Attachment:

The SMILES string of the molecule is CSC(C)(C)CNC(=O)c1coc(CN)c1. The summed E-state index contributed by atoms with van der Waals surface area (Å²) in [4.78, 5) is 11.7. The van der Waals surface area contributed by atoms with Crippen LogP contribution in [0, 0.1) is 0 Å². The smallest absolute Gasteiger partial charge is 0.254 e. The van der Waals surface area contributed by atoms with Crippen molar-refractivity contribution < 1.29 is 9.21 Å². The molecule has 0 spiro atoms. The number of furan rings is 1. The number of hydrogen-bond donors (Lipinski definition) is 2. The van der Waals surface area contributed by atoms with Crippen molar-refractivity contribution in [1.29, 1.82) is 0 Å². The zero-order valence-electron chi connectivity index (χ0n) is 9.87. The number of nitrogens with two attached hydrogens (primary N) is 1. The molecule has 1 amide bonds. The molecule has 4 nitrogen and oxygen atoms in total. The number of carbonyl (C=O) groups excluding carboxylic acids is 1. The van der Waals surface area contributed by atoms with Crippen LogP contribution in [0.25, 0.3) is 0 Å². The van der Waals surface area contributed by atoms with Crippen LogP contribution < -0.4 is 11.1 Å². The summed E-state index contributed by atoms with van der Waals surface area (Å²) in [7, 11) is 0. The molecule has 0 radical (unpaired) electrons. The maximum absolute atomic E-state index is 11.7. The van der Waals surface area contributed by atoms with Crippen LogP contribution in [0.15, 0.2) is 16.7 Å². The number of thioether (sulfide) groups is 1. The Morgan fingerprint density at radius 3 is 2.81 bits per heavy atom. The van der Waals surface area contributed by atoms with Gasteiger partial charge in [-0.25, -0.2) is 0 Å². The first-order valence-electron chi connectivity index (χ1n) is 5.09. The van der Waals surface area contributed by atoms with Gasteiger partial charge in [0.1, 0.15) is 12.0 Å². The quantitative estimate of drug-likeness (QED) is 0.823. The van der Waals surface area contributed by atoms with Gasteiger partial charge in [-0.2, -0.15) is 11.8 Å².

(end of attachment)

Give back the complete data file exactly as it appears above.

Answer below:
The SMILES string of the molecule is CSC(C)(C)CNC(=O)c1coc(CN)c1. The summed E-state index contributed by atoms with van der Waals surface area (Å²) in [4.78, 5) is 11.7. The van der Waals surface area contributed by atoms with Crippen LogP contribution in [0, 0.1) is 0 Å². The smallest absolute Gasteiger partial charge is 0.254 e. The van der Waals surface area contributed by atoms with Crippen molar-refractivity contribution < 1.29 is 9.21 Å². The molecule has 0 spiro atoms. The number of furan rings is 1. The number of hydrogen-bond donors (Lipinski definition) is 2. The van der Waals surface area contributed by atoms with Crippen molar-refractivity contribution in [1.29, 1.82) is 0 Å². The zero-order valence-electron chi connectivity index (χ0n) is 9.87. The number of nitrogens with two attached hydrogens (primary N) is 1. The molecule has 1 amide bonds. The molecule has 4 nitrogen and oxygen atoms in total. The number of carbonyl (C=O) groups excluding carboxylic acids is 1. The van der Waals surface area contributed by atoms with Crippen LogP contribution in [0.25, 0.3) is 0 Å². The van der Waals surface area contributed by atoms with Crippen LogP contribution < -0.4 is 11.1 Å². The summed E-state index contributed by atoms with van der Waals surface area (Å²) in [7, 11) is 0. The molecule has 0 radical (unpaired) electrons. The maximum absolute atomic E-state index is 11.7. The van der Waals surface area contributed by atoms with Crippen LogP contribution in [0.15, 0.2) is 16.7 Å². The number of thioether (sulfide) groups is 1. The Morgan fingerprint density at radius 3 is 2.81 bits per heavy atom. The van der Waals surface area contributed by atoms with Gasteiger partial charge in [-0.25, -0.2) is 0 Å². The first-order valence-electron chi connectivity index (χ1n) is 5.09. The van der Waals surface area contributed by atoms with Gasteiger partial charge in [0.1, 0.15) is 12.0 Å². The quantitative estimate of drug-likeness (QED) is 0.823. The van der Waals surface area contributed by atoms with Gasteiger partial charge in [-0.2, -0.15) is 11.8 Å².